The compliance requirements of Dodd-Frank are being implemented in stages and become stricter with each passing year. Companies were first required to file annually in June 2014, when they reported data from 2013. For the first two filing years, companies had three options on the SEC compliance form for reporting the use of conflict minerals in their supply chains: DRC Conflict-Free, Not Found to be DRC Conflict-Free, or Undeterminable. For the 2015 filing year, the form is changing and companies will only have two reporting options: DRC Conflict-Free or Not Found to be DRC Conflict-Free. This represents a significant change in how companies are required to report. There is speculation that NGOs and socially responsible investors will begin paying special attention to these filings, especially because companies are required to post these filings on their websites.
Identifying and removing conflict minerals is a complex challenge that impacts both upstream players (mines to smelters) and downstream players (smelters to consumer products). Section 1502 compliance is costly and complicated because global supply chains are multi-tiered with suppliers and sub-suppliers. These supply chains can span thousands of miles with routes through the various Covered Countries. As a result, the economic impact of due diligence on companies is sizable. In 2014, the SEC estimated that “conflict minerals programs would cost companies up to $4 billion in the first year, and drop to between $200 million and $600 million in later years.”
Due to the complexity of global supply chains and the newness of Section 1502, companies and their suppliers are trying to understand both how to comply with the legislation and why they should make compliance a priority. At this point, companies that continue to use conflict minerals in their supply chains do not face any direct fines under Dodd-Frank, but the economic, environmental, and social repercussions to the DRC and the Covered Countries, as well as human rights violations, are huge if these practices continue. However, pulling out of the region altogether to seek alternative mineral sources will have unintended consequences on regional economies, where mining these minerals supports hundreds of thousands of jobs. Therefore, the key is to support responsible, legitimate minerals sourcing within the DRC and its nine adjoining countries.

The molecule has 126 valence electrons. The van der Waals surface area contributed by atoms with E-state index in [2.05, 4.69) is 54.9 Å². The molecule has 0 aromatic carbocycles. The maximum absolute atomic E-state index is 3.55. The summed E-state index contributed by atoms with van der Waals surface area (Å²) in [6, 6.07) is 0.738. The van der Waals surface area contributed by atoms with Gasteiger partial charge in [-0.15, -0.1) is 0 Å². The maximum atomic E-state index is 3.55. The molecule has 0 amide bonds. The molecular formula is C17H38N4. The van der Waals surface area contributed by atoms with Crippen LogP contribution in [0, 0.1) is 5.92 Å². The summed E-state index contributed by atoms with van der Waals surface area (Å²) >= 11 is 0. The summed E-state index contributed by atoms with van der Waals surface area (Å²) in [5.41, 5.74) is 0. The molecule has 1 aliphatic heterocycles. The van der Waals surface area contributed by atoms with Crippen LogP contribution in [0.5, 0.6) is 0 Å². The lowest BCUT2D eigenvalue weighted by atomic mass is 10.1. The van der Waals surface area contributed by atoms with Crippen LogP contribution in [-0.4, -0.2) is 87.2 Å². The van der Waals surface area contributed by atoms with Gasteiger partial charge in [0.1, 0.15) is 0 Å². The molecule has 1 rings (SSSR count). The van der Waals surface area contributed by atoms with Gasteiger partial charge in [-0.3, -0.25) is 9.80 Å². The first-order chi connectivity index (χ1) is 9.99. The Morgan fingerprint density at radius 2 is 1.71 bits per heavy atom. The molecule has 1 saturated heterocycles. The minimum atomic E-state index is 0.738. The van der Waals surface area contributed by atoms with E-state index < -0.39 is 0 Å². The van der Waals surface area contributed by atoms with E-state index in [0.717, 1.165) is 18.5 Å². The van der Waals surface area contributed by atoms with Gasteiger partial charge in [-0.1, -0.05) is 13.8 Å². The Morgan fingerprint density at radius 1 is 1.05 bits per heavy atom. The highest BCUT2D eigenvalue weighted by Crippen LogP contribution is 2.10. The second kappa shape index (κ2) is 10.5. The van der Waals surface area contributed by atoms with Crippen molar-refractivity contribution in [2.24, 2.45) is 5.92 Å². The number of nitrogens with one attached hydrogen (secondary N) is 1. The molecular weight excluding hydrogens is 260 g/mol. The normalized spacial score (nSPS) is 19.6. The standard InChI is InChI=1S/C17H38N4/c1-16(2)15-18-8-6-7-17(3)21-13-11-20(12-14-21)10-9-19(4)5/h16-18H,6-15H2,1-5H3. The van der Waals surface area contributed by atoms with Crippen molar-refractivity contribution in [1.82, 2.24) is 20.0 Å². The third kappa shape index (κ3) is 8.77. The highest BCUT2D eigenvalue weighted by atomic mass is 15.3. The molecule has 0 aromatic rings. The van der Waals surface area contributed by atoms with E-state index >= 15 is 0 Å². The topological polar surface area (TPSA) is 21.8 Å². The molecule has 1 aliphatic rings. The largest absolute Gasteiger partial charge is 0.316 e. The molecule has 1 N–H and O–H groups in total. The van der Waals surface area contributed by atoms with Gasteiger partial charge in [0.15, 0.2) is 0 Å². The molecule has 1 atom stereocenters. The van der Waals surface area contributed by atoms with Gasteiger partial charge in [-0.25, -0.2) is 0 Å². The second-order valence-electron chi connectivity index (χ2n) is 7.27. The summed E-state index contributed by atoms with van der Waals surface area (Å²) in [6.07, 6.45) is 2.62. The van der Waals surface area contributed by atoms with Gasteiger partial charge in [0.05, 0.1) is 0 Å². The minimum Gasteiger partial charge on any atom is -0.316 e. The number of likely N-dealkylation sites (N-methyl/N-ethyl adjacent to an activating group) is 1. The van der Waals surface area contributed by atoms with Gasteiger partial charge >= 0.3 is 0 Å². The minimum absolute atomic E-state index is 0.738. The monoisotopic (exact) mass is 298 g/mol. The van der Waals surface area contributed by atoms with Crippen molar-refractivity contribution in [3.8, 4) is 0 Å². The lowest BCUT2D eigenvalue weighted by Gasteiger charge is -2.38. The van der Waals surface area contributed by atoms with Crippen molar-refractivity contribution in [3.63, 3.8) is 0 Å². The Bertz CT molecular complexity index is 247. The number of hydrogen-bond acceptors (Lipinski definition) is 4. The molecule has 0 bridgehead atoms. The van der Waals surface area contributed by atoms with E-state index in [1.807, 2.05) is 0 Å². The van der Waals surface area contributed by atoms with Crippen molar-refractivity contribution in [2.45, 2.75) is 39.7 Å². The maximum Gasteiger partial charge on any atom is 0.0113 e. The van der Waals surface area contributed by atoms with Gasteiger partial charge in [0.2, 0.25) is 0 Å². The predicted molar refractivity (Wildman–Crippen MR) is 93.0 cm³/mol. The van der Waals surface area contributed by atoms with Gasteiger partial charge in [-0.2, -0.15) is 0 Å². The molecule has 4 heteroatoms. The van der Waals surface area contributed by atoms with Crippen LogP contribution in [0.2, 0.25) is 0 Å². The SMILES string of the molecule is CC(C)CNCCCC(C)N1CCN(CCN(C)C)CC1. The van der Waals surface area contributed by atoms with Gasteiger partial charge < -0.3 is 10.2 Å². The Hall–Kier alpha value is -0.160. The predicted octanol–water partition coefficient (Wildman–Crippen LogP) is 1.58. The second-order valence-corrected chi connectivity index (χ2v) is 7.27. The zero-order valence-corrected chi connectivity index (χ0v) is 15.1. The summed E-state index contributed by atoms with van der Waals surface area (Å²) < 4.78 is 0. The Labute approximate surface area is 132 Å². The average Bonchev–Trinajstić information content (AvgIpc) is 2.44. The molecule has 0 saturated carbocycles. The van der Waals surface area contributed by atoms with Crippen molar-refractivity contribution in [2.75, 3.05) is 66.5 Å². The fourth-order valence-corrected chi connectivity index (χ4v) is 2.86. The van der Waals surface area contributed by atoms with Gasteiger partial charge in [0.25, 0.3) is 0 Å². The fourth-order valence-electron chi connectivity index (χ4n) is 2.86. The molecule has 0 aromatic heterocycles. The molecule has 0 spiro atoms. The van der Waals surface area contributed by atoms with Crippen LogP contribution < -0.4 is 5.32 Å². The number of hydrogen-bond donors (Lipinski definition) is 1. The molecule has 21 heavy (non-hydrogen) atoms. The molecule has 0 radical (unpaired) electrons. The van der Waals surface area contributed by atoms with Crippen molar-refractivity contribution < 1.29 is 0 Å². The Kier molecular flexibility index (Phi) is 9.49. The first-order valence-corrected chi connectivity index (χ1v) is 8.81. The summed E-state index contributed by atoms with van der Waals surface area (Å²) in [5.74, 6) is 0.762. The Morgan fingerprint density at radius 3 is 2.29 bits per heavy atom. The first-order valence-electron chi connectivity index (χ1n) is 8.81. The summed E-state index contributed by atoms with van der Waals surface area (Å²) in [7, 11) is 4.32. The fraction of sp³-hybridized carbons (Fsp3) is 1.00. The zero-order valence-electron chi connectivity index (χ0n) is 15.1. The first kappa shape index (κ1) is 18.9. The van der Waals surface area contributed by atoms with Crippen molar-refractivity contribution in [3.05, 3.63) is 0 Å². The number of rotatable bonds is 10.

A few trends are expected to emerge within the next few years as the conflict minerals landscape evolves and becomes more sophisticated. Independent audits of companies’ conflict minerals reports will become more prevalent if companies can determine their products are “DRC Conflict-Free.” Validated conflict-free smelters are also expected to increase in number. Additionally, companies are feeling the pressure to comply and are requiring their suppliers to go through online training programs and ranking them across three tiers: low risk, medium risk, and high risk. Some companies are even threatening to sever supplier contracts for non-compliance.
Promoting ethical sourcing from the DRC and the Covered Countries can strengthen supply chains and lower risk factors while helping to end human rights abuses in the region. Ethical sourcing could even help raise the economic and social status of the DRC and the Covered Countries. Socially responsible companies are in a unique position to use conflict minerals regulation as an opportunity to incorporate ethical sourcing practices into their supply chains. Some companies are even finding that ethical sourcing provides a competitive advantage.
Hillary Rupert holds an MBA in Sustainable Systems. She does Conflict Minerals and Sustainability consulting and worked with the CFSI to prepare a Best Practices Toolkit for Downstream Users and a Business Case for Conflict Minerals Compliance. Hillary is passionate about driving social change and helps support and steer corporations in their responsibility to enhance rather than deplete the world’s environment. She has traveled through more than 30 countries. Connect with Hillary on LinkedIn or she can be reached at email@example.com